I then proceeded to show him where it was. I felt extremely satisfied that not only was I able to help this gentleman, but I was able to use my German to do it.
The second time it happened to me was also with my German. I was camping at a week-long, air show, and one day while standing in line for the men's shower, I was talking to the man in front of me. The man behind me was listening intently, but only answering in simple English phrases like "yes" and "no" and "very interesting." By his accent I determined that he must be German or Austrian. I then asked him, in German, "Excuse me, but are you German?
He's eyes lit up as big as saucers, and he blurted out, "Yes, I'm German!"
He then proceeded to rattle off a long string of German descriptions and comments that finally lost me. I kept up with him as long as I could, but my vocabulary isn't very extensive. I finally got him to slow down, explained to him that I hadn't spoken German in a long time, but I was really enjoying talking to him.
He froze, stared at me for a moment, and then told me that my German was perfect. He couldn't believe that I wasn't a regular speaker. (Of course, he was doing most of the talking by that point!)
It was a wonderful compliment that made me feel proud of the work that I had put in trying to learn German, but I was happier about being able to make a guest of my country feel just a little more at home during his stay.
I got excited just reading this post! I love seeing natives of the language I am learning but it also makes me feel very anxious to talk to them and I'm a bit shy to say anything to them. Once I went to a local town fair and there was practically nobody there and it got really boring but then out of the blue I saw a Korean couple and their kid and I got excited when I heard them speak. I also understood a little bit of what they said and it made me so happy. That was honestly the highlight of the fair. I'm so glad you got that experience. Also, seeing the natives speak is a great motivator for me.
Yes. Even a language classroom feels much safer than "out in the wild." I think it was even harder when I was young.
Last year I went to Japan for the first time in decades. I had some Japanese lessons as a kid and two semesters in college, but nothing for over 20 years. I was terrified when I walked up to a shop keeper and asked for my first thing. And my honest experience was that most people outside my family were quite impatient with me for not knowing Japanese.
But I kept at it anyway, and I got better every day. So that's the only advice I can think of--seek out more situations and opportunities to be around people who speak the language, and keep taking baby steps. Good luck!
You may find it helpful to have a catalyst of some kind - a common talking point, then the other person's and your own attention isn't on each other, but on the talking point. An example could be the other person's dog or camera or something they're wearing. That way you can take some time to learn a few extra phrases and words to do with that and have then ready to use. I have been learning my wife's Dutch language and have made my mind up not to speak English if I see an interesting bicycle someone has, but learned a few specific cycle related words so I can stay in Dutch. Don't be afraid. People almost always respond positively if they hear someone making an effort to speak their native tongue. Older people are often a good 'target', as they tend to speak more slowly and be a little more patient. Good luck !</pre>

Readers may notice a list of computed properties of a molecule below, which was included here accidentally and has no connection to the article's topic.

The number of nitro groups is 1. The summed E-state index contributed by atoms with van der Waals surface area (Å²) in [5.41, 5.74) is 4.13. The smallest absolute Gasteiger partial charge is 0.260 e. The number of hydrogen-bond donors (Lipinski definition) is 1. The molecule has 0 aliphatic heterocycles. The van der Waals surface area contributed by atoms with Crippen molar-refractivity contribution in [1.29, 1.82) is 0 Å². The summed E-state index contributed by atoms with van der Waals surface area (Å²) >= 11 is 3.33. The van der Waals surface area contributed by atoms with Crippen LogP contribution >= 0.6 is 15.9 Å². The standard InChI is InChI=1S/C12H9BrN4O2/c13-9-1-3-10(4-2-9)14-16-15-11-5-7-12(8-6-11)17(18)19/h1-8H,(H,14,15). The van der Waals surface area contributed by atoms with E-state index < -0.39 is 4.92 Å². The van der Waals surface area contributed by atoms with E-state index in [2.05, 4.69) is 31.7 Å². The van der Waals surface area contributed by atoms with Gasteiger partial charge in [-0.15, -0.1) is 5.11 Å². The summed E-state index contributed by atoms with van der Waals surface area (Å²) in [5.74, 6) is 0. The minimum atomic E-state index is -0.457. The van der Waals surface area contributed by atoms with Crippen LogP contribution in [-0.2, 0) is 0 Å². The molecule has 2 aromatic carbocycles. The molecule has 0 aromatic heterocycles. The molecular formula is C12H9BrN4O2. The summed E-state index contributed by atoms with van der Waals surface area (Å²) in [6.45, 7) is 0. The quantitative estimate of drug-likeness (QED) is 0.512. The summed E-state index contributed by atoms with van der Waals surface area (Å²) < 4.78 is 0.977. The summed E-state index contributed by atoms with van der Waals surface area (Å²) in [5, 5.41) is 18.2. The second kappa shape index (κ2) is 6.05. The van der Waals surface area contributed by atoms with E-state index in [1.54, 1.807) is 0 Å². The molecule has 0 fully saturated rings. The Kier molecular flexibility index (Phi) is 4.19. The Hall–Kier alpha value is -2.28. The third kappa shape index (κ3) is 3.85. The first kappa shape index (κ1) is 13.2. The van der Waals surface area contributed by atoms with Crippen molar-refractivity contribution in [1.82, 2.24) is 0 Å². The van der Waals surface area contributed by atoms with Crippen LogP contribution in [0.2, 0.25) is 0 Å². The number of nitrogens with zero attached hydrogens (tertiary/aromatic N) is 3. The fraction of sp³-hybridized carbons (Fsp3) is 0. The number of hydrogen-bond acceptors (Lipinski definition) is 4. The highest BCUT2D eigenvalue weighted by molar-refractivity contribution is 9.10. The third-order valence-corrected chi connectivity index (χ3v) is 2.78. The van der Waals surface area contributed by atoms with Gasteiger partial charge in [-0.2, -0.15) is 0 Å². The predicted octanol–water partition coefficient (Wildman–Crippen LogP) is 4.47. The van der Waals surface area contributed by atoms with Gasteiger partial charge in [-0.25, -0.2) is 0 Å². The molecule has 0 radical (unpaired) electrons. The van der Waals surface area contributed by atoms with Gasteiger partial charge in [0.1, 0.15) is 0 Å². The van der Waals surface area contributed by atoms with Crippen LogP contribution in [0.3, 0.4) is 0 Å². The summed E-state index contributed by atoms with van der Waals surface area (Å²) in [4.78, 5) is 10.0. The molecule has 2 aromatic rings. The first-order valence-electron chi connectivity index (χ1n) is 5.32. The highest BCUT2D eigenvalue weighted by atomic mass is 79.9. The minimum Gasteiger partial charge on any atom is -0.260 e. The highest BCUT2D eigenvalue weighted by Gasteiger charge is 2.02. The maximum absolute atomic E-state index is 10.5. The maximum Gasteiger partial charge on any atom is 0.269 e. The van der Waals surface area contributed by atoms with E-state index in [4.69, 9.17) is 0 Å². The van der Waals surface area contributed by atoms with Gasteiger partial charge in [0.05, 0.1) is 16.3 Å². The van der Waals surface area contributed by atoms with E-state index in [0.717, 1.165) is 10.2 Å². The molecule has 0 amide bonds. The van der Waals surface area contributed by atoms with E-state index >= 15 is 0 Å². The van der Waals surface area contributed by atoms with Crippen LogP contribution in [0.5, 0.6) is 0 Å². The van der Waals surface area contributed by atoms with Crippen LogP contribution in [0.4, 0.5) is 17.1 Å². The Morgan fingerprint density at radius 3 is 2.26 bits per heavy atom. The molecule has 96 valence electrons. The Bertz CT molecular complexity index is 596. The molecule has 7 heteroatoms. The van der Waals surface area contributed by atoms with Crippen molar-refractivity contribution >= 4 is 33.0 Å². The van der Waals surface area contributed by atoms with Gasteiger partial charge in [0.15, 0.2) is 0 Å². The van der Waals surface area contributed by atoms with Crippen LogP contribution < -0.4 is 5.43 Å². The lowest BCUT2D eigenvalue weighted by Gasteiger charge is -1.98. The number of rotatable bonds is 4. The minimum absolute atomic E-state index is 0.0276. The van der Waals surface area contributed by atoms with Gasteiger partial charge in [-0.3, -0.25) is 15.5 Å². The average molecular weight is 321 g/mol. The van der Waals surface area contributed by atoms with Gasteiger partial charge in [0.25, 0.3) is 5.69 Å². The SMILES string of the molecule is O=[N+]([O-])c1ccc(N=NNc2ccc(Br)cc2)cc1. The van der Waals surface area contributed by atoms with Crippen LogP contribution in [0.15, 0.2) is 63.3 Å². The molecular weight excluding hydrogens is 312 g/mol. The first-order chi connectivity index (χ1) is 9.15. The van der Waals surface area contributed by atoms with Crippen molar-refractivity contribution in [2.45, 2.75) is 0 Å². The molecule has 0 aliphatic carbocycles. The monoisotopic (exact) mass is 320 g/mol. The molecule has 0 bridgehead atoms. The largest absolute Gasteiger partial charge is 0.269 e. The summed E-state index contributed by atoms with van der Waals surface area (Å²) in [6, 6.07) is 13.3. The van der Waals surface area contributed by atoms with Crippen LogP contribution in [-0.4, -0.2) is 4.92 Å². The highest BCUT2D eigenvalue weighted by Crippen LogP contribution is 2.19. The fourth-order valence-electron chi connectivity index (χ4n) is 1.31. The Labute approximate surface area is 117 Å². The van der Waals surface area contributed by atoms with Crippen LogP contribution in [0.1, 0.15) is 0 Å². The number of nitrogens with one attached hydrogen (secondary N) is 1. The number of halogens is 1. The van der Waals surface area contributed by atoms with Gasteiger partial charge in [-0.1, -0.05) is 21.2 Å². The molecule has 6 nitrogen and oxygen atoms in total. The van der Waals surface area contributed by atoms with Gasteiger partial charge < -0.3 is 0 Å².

I believe it is completely normal to
freak out when meeting people who are speaking the same language you are learning. It comes from the facts that, sitting in front of our computer and learning a language is not stressful at all. We don`t have to hurry and if we make a mistake, noboby cares. However, when meeting people, it is a totally different feeling and approach. We are being rushed to find the right expression / word etc.... To me, it is totally normal! :)
When I called France to buy CD's for my sister I had NO IDEA that the person who answered didn't know English! When he said you can call back to speak to the manager, I was hesitant because I didn't want to call BACK. So, even though I was SOOO NERVOUS to speak in french, I told him that I speak a little french and said we could TRY and put the order through. So, we did it slowly and he helped me with how to say the credit card, my address and it was QUITE an experience! However, when he said "You speak french VERY WELL, and you did REALLY GOOD", I was SO ELATED! It can be extremely NERVERACKING to speak to someone in their native language. My sister couldn't do it as she once called a Store in Quebec and asked and they spoke in french and she didn't get a word and just said "Merci, au revoir" and hung up. haha So, this is why she asked me to call France as my native french teacher told me I have a great french accent and speak french well. I probably wouldn't have done it otherwise. When I took french from another native he too, said that my accent and pronunciation with french was very good, though he wasn't such a great teacher, unfortunately. It just makes you feel more confident when you have opportunities like this and prove your teachers right as well as prove to yourself you can speak to natives and they will be impressed. When I started to take Hindi, the teacher told me the same thing, "you have a GREAT accent and can pronounce things well." Unfortunately she moved and I didn't get to learn Hindi like I wanted, maybe someday. :) I always say that "Je parle francais un peu" and let it unfold from there. :) Hopefully once I get to go on italki for one on one for learning to speak more "fluidly" I will really be able to start to speak it more to more native french! :) THAT EXCITES me!! :) CELEBRATE EVERY small step you make as they are what lead to larger more productive one's! :) Congrats on just getting started! :) Bonne Chance! :) Keep up the GREAT work!! :)